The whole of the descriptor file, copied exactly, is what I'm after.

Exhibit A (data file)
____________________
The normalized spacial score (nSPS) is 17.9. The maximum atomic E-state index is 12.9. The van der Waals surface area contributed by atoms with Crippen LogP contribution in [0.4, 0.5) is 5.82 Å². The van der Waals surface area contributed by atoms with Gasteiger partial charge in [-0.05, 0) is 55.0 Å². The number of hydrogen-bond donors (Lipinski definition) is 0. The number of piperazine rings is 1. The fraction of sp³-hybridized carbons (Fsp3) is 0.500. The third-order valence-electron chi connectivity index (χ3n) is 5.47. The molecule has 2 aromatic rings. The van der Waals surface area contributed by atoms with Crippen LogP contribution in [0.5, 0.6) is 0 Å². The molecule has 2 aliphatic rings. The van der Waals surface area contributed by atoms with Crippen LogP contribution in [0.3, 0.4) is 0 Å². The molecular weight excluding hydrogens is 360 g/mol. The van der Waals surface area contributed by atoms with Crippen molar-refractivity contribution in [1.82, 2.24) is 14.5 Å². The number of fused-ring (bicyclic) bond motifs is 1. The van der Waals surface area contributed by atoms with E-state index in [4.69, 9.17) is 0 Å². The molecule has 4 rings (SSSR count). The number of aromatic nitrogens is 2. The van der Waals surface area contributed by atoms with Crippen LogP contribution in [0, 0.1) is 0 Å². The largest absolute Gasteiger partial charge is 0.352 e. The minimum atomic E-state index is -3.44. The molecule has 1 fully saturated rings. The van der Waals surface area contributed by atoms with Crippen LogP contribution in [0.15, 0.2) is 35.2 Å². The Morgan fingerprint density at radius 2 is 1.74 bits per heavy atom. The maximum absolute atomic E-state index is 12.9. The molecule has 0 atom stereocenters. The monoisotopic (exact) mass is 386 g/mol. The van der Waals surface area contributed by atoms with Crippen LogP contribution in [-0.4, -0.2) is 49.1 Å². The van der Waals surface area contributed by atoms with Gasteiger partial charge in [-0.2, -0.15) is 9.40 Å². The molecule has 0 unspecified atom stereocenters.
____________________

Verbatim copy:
The normalized spacial score (nSPS) is 17.9. The maximum atomic E-state index is 12.9. The van der Waals surface area contributed by atoms with Crippen LogP contribution in [0.4, 0.5) is 5.82 Å². The van der Waals surface area contributed by atoms with Gasteiger partial charge in [-0.05, 0) is 55.0 Å². The number of hydrogen-bond donors (Lipinski definition) is 0. The number of piperazine rings is 1. The fraction of sp³-hybridized carbons (Fsp3) is 0.500. The third-order valence-electron chi connectivity index (χ3n) is 5.47. The molecule has 2 aromatic rings. The van der Waals surface area contributed by atoms with Crippen LogP contribution in [0.5, 0.6) is 0 Å². The molecule has 2 aliphatic rings. The van der Waals surface area contributed by atoms with Crippen LogP contribution in [0.3, 0.4) is 0 Å². The molecular weight excluding hydrogens is 360 g/mol. The van der Waals surface area contributed by atoms with Crippen molar-refractivity contribution in [1.82, 2.24) is 14.5 Å². The number of fused-ring (bicyclic) bond motifs is 1. The van der Waals surface area contributed by atoms with E-state index in [4.69, 9.17) is 0 Å². The molecule has 4 rings (SSSR count). The number of aromatic nitrogens is 2. The van der Waals surface area contributed by atoms with Crippen LogP contribution in [0, 0.1) is 0 Å². The largest absolute Gasteiger partial charge is 0.352 e. The minimum atomic E-state index is -3.44. The molecule has 1 fully saturated rings. The van der Waals surface area contributed by atoms with Crippen LogP contribution in [0.15, 0.2) is 35.2 Å². The Morgan fingerprint density at radius 2 is 1.74 bits per heavy atom. The maximum absolute atomic E-state index is 12.9. The molecule has 0 atom stereocenters. The monoisotopic (exact) mass is 386 g/mol. The van der Waals surface area contributed by atoms with Crippen LogP contribution in [-0.4, -0.2) is 49.1 Å². The van der Waals surface area contributed by atoms with Gasteiger partial charge in [-0.2, -0.15) is 9.40 Å². The molecule has 0 unspecified atom stereocenters.